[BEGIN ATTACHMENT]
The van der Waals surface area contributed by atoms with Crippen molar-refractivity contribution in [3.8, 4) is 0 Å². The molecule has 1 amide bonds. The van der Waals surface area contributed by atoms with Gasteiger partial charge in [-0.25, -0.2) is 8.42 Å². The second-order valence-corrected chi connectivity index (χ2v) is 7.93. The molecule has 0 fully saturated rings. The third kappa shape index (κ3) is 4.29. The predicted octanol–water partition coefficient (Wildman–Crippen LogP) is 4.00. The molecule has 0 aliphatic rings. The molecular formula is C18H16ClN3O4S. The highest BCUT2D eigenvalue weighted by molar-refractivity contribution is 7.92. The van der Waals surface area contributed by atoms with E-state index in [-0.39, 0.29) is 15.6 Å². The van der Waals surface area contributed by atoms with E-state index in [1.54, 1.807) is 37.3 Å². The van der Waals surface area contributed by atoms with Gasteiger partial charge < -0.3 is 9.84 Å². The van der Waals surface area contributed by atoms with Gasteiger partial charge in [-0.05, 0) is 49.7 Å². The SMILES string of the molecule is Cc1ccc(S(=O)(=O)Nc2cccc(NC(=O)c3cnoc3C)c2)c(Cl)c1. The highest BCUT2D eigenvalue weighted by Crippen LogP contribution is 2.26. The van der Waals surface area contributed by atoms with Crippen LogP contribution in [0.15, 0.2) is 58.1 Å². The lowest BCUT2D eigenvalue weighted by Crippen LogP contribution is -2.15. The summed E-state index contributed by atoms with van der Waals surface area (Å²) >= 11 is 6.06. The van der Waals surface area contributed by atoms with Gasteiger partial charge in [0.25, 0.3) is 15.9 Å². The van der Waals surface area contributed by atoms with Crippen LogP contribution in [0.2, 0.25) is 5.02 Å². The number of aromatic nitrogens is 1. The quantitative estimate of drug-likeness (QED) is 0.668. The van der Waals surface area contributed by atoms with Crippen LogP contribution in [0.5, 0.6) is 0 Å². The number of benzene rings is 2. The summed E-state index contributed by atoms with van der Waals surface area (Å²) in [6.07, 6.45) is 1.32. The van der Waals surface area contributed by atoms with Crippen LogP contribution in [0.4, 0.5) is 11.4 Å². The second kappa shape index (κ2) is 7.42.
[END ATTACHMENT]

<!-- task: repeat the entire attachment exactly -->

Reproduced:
The van der Waals surface area contributed by atoms with Crippen molar-refractivity contribution in [3.8, 4) is 0 Å². The molecule has 1 amide bonds. The van der Waals surface area contributed by atoms with Gasteiger partial charge in [-0.25, -0.2) is 8.42 Å². The second-order valence-corrected chi connectivity index (χ2v) is 7.93. The molecule has 0 fully saturated rings. The third kappa shape index (κ3) is 4.29. The predicted octanol–water partition coefficient (Wildman–Crippen LogP) is 4.00. The molecule has 0 aliphatic rings. The molecular formula is C18H16ClN3O4S. The highest BCUT2D eigenvalue weighted by molar-refractivity contribution is 7.92. The van der Waals surface area contributed by atoms with E-state index in [-0.39, 0.29) is 15.6 Å². The van der Waals surface area contributed by atoms with E-state index in [1.54, 1.807) is 37.3 Å². The van der Waals surface area contributed by atoms with Gasteiger partial charge < -0.3 is 9.84 Å². The van der Waals surface area contributed by atoms with Gasteiger partial charge in [-0.05, 0) is 49.7 Å². The SMILES string of the molecule is Cc1ccc(S(=O)(=O)Nc2cccc(NC(=O)c3cnoc3C)c2)c(Cl)c1. The highest BCUT2D eigenvalue weighted by Crippen LogP contribution is 2.26. The van der Waals surface area contributed by atoms with Crippen LogP contribution in [0.15, 0.2) is 58.1 Å². The lowest BCUT2D eigenvalue weighted by Crippen LogP contribution is -2.15. The summed E-state index contributed by atoms with van der Waals surface area (Å²) >= 11 is 6.06. The van der Waals surface area contributed by atoms with Gasteiger partial charge in [0.25, 0.3) is 15.9 Å². The van der Waals surface area contributed by atoms with Crippen LogP contribution in [0.2, 0.25) is 5.02 Å². The number of aromatic nitrogens is 1. The quantitative estimate of drug-likeness (QED) is 0.668. The van der Waals surface area contributed by atoms with Crippen LogP contribution in [0.5, 0.6) is 0 Å². The number of benzene rings is 2. The summed E-state index contributed by atoms with van der Waals surface area (Å²) in [6.07, 6.45) is 1.32. The van der Waals surface area contributed by atoms with Crippen LogP contribution in [0.4, 0.5) is 11.4 Å². The second kappa shape index (κ2) is 7.42.